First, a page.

Whether it was the impact of that cut, the distance questions in his pedigree or the five-week grind catching up to him, California Chrome was hardly the picture of ease in this latest run. Where jockey Victor Espinoza didn't have to go to the well in the first legs of the series, he vainly went from vigorous left-handed urging to right-handed in the lane as Tonalist — whose dam's sire is 1981 Derby and Preakness winner Pleasant Colony — came with big strides to catch surprising pacesetter Commissioner and give trainer Christophe Clement his first classic win.
"That's racing, that's why it's so tough. It's tough to win a race like this," said Espinoza, who also was aboard War Emblem when that one failed in his Triple Crown bid in 2002. "I wish I could explain it why he didn't perform like before. But I feel like he was not really in this race today.
"Today, I feel like his energy was not the same like before. That's why I decided to just wait a little bit longer, behind other horses. I was empty at the three-eighths."
When California Chrome drew post No. 2 in the 11-horse field, there was concern about his being stuck down inside instead of getting the clear, outside stalking trips he had during the Derby and Preakness.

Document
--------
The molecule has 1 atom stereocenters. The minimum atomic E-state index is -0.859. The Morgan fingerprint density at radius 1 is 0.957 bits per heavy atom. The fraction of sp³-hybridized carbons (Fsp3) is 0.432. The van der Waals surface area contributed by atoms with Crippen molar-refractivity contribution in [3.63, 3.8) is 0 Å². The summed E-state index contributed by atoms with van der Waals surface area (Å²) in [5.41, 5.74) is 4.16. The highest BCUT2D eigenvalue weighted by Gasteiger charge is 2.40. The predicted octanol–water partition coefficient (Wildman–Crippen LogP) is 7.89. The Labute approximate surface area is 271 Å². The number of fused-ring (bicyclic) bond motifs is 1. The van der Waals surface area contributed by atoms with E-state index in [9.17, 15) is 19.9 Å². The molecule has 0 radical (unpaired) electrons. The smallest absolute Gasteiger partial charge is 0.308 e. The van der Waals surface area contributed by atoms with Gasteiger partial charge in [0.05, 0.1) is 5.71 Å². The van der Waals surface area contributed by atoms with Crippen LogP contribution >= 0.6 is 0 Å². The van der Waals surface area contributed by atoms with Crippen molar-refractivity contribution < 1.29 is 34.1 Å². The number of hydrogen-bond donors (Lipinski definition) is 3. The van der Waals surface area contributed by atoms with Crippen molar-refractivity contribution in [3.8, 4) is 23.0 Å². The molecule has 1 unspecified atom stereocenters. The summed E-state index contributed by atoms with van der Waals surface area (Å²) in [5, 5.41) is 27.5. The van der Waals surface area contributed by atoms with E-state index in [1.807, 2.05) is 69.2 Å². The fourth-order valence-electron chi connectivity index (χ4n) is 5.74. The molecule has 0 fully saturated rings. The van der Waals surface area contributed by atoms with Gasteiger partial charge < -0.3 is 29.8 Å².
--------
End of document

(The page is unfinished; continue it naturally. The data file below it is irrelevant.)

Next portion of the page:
Indeed, the Art Sherman-trainee found himself tracking along the rail as 28-to-1 shot Commissioner — a son of 1992 Belmont Stakes winner A.P. Indy — led the procession through a reasonable half-mile in 48.52 with General a Rod off his flank and Tonalist sitting pretty in the three-path third.
"I thought he was in pretty good shape," said Alan Sherman, son and assistant to his father Art. "I saw when Victor started to squeeze on him a little, he just didn't respond like he had in the past."
Having missed a planned start in the Grade I Wood Memorial Stakes, and thus, a chance at the Kentucky Derby, due to illness, Tonalist put himself on the map for the final leg of the Triple Crown with his 4-length victory in the Grade II Peter Pan Stakes over the Belmont track on May 10.